Empathy will save us, unless it gets us all killed

I have found in the last ten days that I avoid saying or writing the name of America’s new president, possibly in the same way that I would avoid putting weight on a broken limb; though it may be more like the way I used to avoid looking in the dark corner where the monster might be hiding, when I was six years old. I could say that I’m just tired of our new monster, or that I know that attention is the thing he wants above all else and it’s a small thing I can deny him. Really I’m in a state of violent recoil.

Ogion’s House: as I imagine it. This being where the Shadow Beast lurks by the door. This was as scary as things got, in my childhood imaginings

I was at a book launch yesterday. The introductory speaker, a librarian, spoke about the capacity of books to place us inside other points of view. She mentioned the US election, the terrible divisiveness of it. I’ve seen a few people in my particular cultural foxhole — the horrified book person foxhole — make this point lately. Stated more bluntly than people tend to state it, it would go, “Books promote empathy, empathy promotes understanding, understanding will help us save the world from Him We Must Not Name”.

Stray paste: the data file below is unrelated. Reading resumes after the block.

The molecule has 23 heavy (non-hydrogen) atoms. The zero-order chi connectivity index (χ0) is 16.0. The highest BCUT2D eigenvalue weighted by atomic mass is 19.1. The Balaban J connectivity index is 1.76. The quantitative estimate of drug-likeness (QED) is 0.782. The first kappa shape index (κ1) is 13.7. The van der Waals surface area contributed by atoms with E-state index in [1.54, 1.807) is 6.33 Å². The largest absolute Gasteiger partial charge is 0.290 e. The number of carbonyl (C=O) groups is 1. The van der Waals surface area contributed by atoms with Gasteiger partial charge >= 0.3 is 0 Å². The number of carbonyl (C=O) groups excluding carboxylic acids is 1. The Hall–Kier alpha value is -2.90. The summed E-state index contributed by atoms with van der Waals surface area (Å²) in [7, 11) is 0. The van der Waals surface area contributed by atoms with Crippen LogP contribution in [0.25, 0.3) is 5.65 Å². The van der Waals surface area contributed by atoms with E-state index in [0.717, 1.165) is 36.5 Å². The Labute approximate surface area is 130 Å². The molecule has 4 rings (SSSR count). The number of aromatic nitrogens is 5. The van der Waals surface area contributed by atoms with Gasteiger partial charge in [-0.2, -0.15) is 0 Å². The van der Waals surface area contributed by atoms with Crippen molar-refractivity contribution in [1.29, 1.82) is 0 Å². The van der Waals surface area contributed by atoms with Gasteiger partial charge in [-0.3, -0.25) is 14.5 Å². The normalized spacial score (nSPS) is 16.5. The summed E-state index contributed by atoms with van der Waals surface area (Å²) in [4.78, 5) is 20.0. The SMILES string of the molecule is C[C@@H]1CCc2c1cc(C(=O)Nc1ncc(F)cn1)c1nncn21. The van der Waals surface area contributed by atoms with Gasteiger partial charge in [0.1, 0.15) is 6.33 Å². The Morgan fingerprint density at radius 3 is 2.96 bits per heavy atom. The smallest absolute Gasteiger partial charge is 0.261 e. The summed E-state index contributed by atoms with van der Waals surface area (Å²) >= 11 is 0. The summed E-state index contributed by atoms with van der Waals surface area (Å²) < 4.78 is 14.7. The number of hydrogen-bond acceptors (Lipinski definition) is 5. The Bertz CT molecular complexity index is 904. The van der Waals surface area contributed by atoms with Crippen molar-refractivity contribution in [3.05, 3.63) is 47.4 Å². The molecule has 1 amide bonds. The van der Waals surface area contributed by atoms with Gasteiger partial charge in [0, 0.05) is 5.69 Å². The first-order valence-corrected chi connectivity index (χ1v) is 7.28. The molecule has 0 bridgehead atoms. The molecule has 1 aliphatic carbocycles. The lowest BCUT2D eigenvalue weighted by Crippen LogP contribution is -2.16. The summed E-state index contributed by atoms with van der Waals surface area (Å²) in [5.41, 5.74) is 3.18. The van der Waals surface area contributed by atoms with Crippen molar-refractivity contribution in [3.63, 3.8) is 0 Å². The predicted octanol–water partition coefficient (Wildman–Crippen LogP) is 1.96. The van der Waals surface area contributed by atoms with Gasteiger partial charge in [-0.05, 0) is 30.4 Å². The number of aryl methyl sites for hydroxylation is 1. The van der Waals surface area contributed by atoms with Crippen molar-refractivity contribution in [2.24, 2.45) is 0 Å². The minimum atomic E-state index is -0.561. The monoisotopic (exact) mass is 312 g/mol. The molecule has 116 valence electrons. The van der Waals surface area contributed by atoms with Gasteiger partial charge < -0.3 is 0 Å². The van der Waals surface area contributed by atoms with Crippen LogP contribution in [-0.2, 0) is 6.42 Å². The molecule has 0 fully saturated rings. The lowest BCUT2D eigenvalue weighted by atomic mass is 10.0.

I don’t know about this. Consider the analytical-thinking equivalent of empathy, the capacity to see complexity. This is valuable to me partly because it can lead to the capacity to be indecisive. Indecisiveness is something that frequently plagues me; to some degree talking up its virtues is like insisting that a deforming birthmark is in fact a beauty spot. But I do happen to believe that false certainty is the root of a large fraction of our species’s problems. It isn’t just that the American right live inside their own carefully curated consensual reality that makes them dangerous. It’s how fervently they insist on their reality. It’s their lack of capacity for self-doubt. On the other hand, people who don’t doubt themselves can get an awful lot done. The ability to see all seventeen sides of a question may turn out to be the thing that stops my people from stopping the people who think in bumper sticker slogans from trashing the planet. (For the joint purposes of this blog and of my ego, “my people” shall refer to people who find the world interesting and do their best to understand it.)